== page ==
Friday, April 25, 2008

There has been a lot in the news lately about anti-competitive practice. Today, tobacco manufacturers and retailers are accused of price co-ordination. Last week, construction companies were accused of collusion in securing tenders.

Anti-competitive practices are subject to regulation because they can serve to reduce economic welfare. While companies engage in such practices in order to increase their profits, this increase in profit is achieved by exploiting their trading partners. In many cases, the exploited lose more than the exploiter gains. So on balance, the anti-competitive behaviour is a bad thing.

How is it that the exploited lose more than the exploiter gains? The gain in profit is usually achieved by raising prices; when they do this, firms find that they can sell less output. The increased price for which each unit is sold more than compensates them for the fact that they are selling fewer units. For the consumer, however, not only is less consumed, but more is paid for each unit that is still consumed.

The news about tobacco is not particularly surprising. The news about collusion amongst construction companies is more so - because of the sheer number of firms alleged to have been involved. Collusion between large numbers of companies is rare. This is because each firm has an incentive to cheat on the deal, and it is difficult to be caught cheating when there are many companies involved.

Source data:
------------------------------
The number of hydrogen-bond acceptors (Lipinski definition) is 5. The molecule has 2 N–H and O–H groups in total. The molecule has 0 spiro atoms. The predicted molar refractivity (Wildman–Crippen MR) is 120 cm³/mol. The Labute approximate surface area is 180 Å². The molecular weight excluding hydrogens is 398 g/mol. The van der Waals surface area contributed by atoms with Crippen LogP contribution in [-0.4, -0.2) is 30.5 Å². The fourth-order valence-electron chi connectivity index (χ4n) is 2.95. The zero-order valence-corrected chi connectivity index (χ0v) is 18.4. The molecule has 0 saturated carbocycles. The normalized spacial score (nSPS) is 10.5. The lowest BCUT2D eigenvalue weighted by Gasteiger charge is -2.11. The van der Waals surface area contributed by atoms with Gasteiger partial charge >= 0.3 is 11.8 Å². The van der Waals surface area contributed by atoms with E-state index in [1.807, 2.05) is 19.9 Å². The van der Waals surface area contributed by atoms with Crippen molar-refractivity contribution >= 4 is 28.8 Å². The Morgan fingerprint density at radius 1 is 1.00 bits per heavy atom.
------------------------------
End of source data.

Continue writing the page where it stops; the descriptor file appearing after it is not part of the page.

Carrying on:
Thursday, April 10, 2008

The Bank of England has today cut the interest rate by a further quarter point to 5%. This is intended to stimulate the economy in the face of the anticipated downturn. The question is: will this be enough of a cut for a while, or can we expect further cuts in the months ahead?

The first thing to observe is that the Bank's interest rate is having a less focused impact on the real economy these days than has been the case in the past. While the Bank has been cutting the interest rate at which it lends to other banks, the squeeze on credit has meant that the interest rates that people pay on their mortgages (and that businesses pay on their borrowing) have not come down. The Bank's decision to cut its interest rate today is good news in that it might prevent the cost of mortgages rising, or it might ensure that more mortgages are available. It is also good news in that sometime, further on down the road (who knows when?), the cost of mortgages should come down - and this will give a boost to the economy.

At the same time, oil prices have reached another record high, and the consequent effect on prices more generally needs to be heeded. The threat of inflation may be sufficient to render any future cuts in the interest rate less likely.

But we are in a 'play it by ear' situation. The very least that can be said for economic policy at the moment is that it is interesting.

Tuesday, April 08, 2008